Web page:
The bearing unit 24 comprises a shaft 30, a sleeve 32, a hub 34, and a counter plate 36. The base plate 16 constituting the housing 20 is provided with a circular opening 16 a. The substantially cylindrical sleeve 32 is inserted in the circular opening 16 a. In the case of FIG. 2, the sleeve 32 is secured to the inner wall of the circular opening 16 a using, for example, an adhesive. The shaft 30 is rotatably accommodated in the cylindrical space of the sleeve 32. The hub 34 is secured to one end of the shaft 30 and a flange 30 a for applying a dynamic pressure is provided at the other end of the shaft 30. A circular opening 32 a of the sleeve 32 is sealed by the counter plate 36 to prevent the shaft 30 from being coming loose and to maintain the closed space 18 air tight. The recording disk 22 is secured to the hub 34.

A stator core 40 is secured to an outer surface 16 c of a cylindrical wall 16 b defining the circular opening 16 a of the base plate 16. A plurality of coils 38 for generating a magnetic field are wound around the stator core 40. A rotor yoke 44 for supporting a magnet 42 is secured to the hub 34, which is secured to the shaft 30, such that the stator core 40 and the magnet 42 face each other. The stator core 40 and the magnet 42 face each other across a small gap. By feeding a current commensurate with the rotational position of the magnet 42 in the coils 38, the hub 34 can be rotated accordingly. In other words, the magnet 42, the rotor yoke 44, the hub 34, and the shaft 30 function as a rotor that rotates the recording disk 22 at a predetermined speed and in a predetermined direction.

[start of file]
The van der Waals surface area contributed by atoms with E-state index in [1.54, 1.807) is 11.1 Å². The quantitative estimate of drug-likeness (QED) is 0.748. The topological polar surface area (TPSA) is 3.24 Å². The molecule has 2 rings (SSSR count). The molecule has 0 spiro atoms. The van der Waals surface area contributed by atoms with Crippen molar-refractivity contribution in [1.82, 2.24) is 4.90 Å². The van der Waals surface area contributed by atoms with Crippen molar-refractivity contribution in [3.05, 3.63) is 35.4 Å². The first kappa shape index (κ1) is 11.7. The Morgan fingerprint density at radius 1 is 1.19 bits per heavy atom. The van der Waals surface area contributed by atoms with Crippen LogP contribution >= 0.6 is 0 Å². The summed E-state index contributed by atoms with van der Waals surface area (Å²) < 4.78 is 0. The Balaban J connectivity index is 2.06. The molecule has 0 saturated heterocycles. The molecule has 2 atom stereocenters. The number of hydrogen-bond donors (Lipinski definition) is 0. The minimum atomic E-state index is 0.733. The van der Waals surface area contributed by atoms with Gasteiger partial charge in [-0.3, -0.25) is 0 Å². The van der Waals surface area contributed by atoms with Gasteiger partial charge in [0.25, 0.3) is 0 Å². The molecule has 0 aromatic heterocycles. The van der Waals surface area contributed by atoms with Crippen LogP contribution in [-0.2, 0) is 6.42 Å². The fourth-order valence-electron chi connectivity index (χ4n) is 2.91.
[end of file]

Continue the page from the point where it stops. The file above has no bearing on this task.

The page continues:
The bearing unit 24 used in the embodiment is called a dynamic bearing. As described above, the flange 30 a is formed at, for example, the end of the shaft 30. The space defined by the shaft 30, the flange 30 a, the sleeve 32, and the counter plate 16 is filled by lubricant oil. Herringbone grooves are provided at a plurality of axially displaced locations on the inner surface of the sleeve 32 and on the end faces of the flange 30 a. Therefore, the lubricant oil undergoes a high pressure as the flange 30 a is rotated along with the shaft 30. The pressure causes the shaft 30 and the flange 30 a to be removed from the wall surfaces around, placing the shaft 30 in substantially non-contact rotation. Thereby, the recording disk 22 is rotated at a high speed in a stable manner, allowing data to be written and read in a stable manner.

A through hole 50 that guides a lead 48 from the coils 38 outside the housing 20 is formed in a part of the base plate 16. The lead 48 led outside the through hole 50 is connected to a circuit board 54 via a connector 52. Power is supplied and signals are exchanged via the lead 54 as necessary.

The requirement for air-tight structure of the disk drive device 10 remains unchanged even in the case that the through hole 50 is provided. In the case of the embodiment, a sealing sheet 56 carrying a curable resin is used to maintain airtightness where the through hole 50 is formed.